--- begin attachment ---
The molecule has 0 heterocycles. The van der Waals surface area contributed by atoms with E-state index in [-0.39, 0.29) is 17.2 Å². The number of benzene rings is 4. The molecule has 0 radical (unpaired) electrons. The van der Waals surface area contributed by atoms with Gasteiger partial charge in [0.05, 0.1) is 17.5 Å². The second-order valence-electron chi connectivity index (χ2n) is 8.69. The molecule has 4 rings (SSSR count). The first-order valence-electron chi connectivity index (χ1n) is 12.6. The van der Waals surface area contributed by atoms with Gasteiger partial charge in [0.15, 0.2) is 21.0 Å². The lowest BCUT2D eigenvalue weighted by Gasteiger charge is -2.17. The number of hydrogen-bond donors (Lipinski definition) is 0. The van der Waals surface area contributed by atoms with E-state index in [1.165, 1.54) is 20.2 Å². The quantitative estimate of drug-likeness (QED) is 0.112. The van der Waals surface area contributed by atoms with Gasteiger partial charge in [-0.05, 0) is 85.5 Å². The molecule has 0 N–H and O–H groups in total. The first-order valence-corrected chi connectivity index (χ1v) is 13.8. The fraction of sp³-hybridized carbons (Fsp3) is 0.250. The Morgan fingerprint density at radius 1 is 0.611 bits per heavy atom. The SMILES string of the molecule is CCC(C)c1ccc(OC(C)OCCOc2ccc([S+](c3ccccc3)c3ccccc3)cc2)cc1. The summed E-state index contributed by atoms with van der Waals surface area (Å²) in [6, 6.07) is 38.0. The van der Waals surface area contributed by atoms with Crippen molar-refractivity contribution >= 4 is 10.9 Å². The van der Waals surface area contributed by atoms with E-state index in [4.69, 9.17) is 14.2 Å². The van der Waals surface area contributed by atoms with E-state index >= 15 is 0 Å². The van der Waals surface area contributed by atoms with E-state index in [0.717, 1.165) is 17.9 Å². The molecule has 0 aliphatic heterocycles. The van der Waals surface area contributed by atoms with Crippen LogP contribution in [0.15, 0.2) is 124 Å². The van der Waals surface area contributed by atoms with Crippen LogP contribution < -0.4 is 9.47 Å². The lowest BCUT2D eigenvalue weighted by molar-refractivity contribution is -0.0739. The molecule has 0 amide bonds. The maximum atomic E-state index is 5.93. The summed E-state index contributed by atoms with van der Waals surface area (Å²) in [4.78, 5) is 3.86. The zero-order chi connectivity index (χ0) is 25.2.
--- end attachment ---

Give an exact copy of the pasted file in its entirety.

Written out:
The molecule has 0 heterocycles. The van der Waals surface area contributed by atoms with E-state index in [-0.39, 0.29) is 17.2 Å². The number of benzene rings is 4. The molecule has 0 radical (unpaired) electrons. The van der Waals surface area contributed by atoms with Gasteiger partial charge in [0.05, 0.1) is 17.5 Å². The second-order valence-electron chi connectivity index (χ2n) is 8.69. The molecule has 4 rings (SSSR count). The first-order valence-electron chi connectivity index (χ1n) is 12.6. The van der Waals surface area contributed by atoms with Gasteiger partial charge in [0.15, 0.2) is 21.0 Å². The lowest BCUT2D eigenvalue weighted by Gasteiger charge is -2.17. The number of hydrogen-bond donors (Lipinski definition) is 0. The van der Waals surface area contributed by atoms with E-state index in [1.165, 1.54) is 20.2 Å². The quantitative estimate of drug-likeness (QED) is 0.112. The van der Waals surface area contributed by atoms with Gasteiger partial charge in [-0.05, 0) is 85.5 Å². The molecule has 0 N–H and O–H groups in total. The first-order valence-corrected chi connectivity index (χ1v) is 13.8. The fraction of sp³-hybridized carbons (Fsp3) is 0.250. The Morgan fingerprint density at radius 1 is 0.611 bits per heavy atom. The SMILES string of the molecule is CCC(C)c1ccc(OC(C)OCCOc2ccc([S+](c3ccccc3)c3ccccc3)cc2)cc1. The summed E-state index contributed by atoms with van der Waals surface area (Å²) in [6, 6.07) is 38.0. The van der Waals surface area contributed by atoms with Crippen molar-refractivity contribution >= 4 is 10.9 Å². The van der Waals surface area contributed by atoms with E-state index in [4.69, 9.17) is 14.2 Å². The van der Waals surface area contributed by atoms with E-state index >= 15 is 0 Å². The van der Waals surface area contributed by atoms with E-state index in [0.717, 1.165) is 17.9 Å². The molecule has 0 aliphatic heterocycles. The van der Waals surface area contributed by atoms with Crippen LogP contribution in [0.15, 0.2) is 124 Å². The van der Waals surface area contributed by atoms with Crippen LogP contribution < -0.4 is 9.47 Å². The lowest BCUT2D eigenvalue weighted by molar-refractivity contribution is -0.0739. The molecule has 0 amide bonds. The maximum atomic E-state index is 5.93. The summed E-state index contributed by atoms with van der Waals surface area (Å²) in [4.78, 5) is 3.86. The zero-order chi connectivity index (χ0) is 25.2.